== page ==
If you are coming to Italy this summer, and have booked into a hotel in the central area of an Italian city, such as Florence or Pisa, and you are coming by car, either your own or rent a car, then watch out!
As is evidenced by the many, many comments on my Speeding and other Traffic Fines in Italy post, it is easy to fall foul of the, by now, infamous Zona Traffico Limitato, ZTL or Restricted Traffic Zones which exist in many Italian cities. The net result is often a registered/recorded delivery letter announcing a fine, which is often difficult to contest and to settle.
An increasing problem is that many drivers are not just receiving one fine, but two or three or more – effectively they are fined every time they pass a traffic camera. And these fines can add up – someone has written to me saying that they have been fined a total of €700!
Advise Your Hotel
Well, in order to help people avoid this awkward, but increasingly common, and expensive, little problem, what you need to do is to advise the hotel, bed and breakfast or apartment where you are staying that you have come by car, provide the establishment with the car licence plate/registration number and ask someone, politely, to inform the local traffic police of your stay.
Insisting on having a copy some form of documentary proof, in Italian showing details of your car, which demonstrates that the hotel in the town in which you are staying has indeed told the local police about your car is essential.
Technically, Italian hotels (hotels, not bed and breakfasts and apartment owners necessarily) are obliged to pass information on your car to the police, and Italian local traffic laws often make provisions which allow for registered vehicles to be exempted from the payment of fines relating to entry into these honey trap limited traffic zones. This means that when (not ‘if’!) your car is photographed by the street cameras while in a ZTL, it will be seen to be on the right list, and you will not be sent, a year or so later, a fine. However, even if the hotel does tell the police, a fine may still be issued, which is why having a copy of the documents mentioned above could prove useful.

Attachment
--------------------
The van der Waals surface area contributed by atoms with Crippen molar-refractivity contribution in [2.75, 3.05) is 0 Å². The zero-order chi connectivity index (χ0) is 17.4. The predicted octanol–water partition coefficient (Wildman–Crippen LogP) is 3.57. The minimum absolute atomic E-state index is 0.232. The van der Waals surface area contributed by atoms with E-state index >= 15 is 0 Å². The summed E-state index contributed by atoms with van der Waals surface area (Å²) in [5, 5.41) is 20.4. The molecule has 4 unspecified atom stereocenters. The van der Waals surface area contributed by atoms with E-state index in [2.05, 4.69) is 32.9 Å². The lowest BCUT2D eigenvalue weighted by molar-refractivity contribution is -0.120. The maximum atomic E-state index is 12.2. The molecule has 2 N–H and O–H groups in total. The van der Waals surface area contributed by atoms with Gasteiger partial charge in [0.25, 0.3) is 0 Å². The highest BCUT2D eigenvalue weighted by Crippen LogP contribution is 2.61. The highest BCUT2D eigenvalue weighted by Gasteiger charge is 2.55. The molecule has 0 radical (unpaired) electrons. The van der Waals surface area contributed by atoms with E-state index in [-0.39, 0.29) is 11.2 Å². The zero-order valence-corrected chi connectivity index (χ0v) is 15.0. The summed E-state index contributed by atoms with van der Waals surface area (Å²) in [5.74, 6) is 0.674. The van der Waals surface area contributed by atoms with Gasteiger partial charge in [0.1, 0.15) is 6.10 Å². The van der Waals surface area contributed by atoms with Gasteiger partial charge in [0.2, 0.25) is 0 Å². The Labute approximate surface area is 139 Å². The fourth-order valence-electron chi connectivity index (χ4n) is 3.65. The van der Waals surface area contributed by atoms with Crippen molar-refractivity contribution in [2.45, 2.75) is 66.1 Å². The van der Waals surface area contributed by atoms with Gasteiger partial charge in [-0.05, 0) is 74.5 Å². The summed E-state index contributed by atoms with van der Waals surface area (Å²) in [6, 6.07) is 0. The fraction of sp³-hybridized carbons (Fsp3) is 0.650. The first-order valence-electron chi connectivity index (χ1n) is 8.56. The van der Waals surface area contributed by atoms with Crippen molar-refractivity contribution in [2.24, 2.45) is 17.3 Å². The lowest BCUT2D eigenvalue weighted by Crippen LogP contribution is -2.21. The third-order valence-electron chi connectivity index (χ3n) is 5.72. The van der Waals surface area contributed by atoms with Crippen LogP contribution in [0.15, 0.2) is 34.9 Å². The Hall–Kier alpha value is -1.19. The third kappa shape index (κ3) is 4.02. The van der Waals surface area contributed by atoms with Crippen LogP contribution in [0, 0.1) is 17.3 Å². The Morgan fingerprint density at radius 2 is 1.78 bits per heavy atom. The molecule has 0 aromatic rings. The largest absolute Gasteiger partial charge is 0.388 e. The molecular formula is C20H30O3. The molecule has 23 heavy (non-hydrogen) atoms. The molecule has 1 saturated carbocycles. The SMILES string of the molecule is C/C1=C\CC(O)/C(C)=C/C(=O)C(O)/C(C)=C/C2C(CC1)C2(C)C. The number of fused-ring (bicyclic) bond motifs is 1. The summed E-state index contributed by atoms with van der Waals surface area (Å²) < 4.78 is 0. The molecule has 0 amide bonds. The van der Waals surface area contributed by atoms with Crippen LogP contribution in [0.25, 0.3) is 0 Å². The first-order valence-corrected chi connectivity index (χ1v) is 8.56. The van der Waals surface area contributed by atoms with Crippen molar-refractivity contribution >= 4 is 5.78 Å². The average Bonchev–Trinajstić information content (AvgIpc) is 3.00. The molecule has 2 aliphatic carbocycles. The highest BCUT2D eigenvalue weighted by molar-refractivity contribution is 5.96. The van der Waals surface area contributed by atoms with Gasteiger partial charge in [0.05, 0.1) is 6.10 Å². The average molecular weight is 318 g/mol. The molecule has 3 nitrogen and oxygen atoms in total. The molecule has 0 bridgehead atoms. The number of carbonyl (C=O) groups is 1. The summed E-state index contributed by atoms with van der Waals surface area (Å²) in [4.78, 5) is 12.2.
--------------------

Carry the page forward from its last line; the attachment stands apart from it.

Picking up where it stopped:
Note that Italy’s traffic cops can issue fines without stopping you. All they have to do is see your car in the wrong area, so it’s not just the cameras that can catch you out.
Many foreign hotel guests do not know about these nasty ZTLs and thus do not tell the hotels about their cars. Now you know, so you should not make the same mistake.
If you have requested that your hotel notify the local traffic authorities of the existence of your car, and you still receive a fine, you can then write back, in English, enclosing a copy of the document your hotel should have provided you with, and point out that your vehicle had been registered with the police in the area. This should cause the fine to be cancelled.
Do not Drive into the Center of Italian Towns
Many Italian towns and cities now operate restricted traffic zones and have installed traffic monitoring cameras. Keep an eye out for a sign which looks like the one above – go past it and you enter the fine zone.
Stop reading, start speaking
Stop translating in your head and start speaking Italian for real with the only audio course that prompt you to speak.
However, it is not always possible to come to a grinding halt once you have spotted one of these signs, especially with a local Italian stallion glued to your tail and honking his horn because you have slowed down. It’s better to avoid this situation altogether. How? Look out for signs which indicate parking areas -these are usually a large white “P” on a blue background. Yes, you might have to pay to park, but the parking fee will be less than the cost of a fine which seems to average between €70 to €80.
Be Aware of Towns and Cities in Italy with ZTL areas
There is a very handy Italian blog called, appropriately enough, ZTL in Italia, and this blog has a list of towns and cities which have these restricted traffic zones – use it to help you understand where you need to be careful.
Up to date road maps might show ZTL areas, although I have not found any as of yet – I will look and update this post when I have established that such maps do exist.
In some circumstances it is possible to drive into ZTL areas – if you are in the company of a person with a registered disability – although you may well be fined, you can appeal. Please see the next section.
Invalids Can Annul Fines
You may also like to note that if one of your traveling companions has a registered disability, then this too can be grounds for annulling these pesky fines. Although I’m not sure, someone with a certifiable medical condition which means they cannot walk too far, may also be able to use this as a defense against this fines. However, it would be a good idea to have such a medical certificate officially translated into Italian.
Use the Local Tourist Information Office
If you want to be doubly sure, then pop into a local tourist information office and ask about ZTLs. You should find someone who speaks English. ‘Multa‘ in Italian = Fine, in English.
Note too, that more and more Italian towns and cities are gearing themselves up for sending fines to foreign drivers, so, wherever you stay in Italy, you should ask about these restricted traffic areas – ZTL. Better safe than fined!
Hope that helps, and you stop being fined and, as a result, I stop receiving so many comments!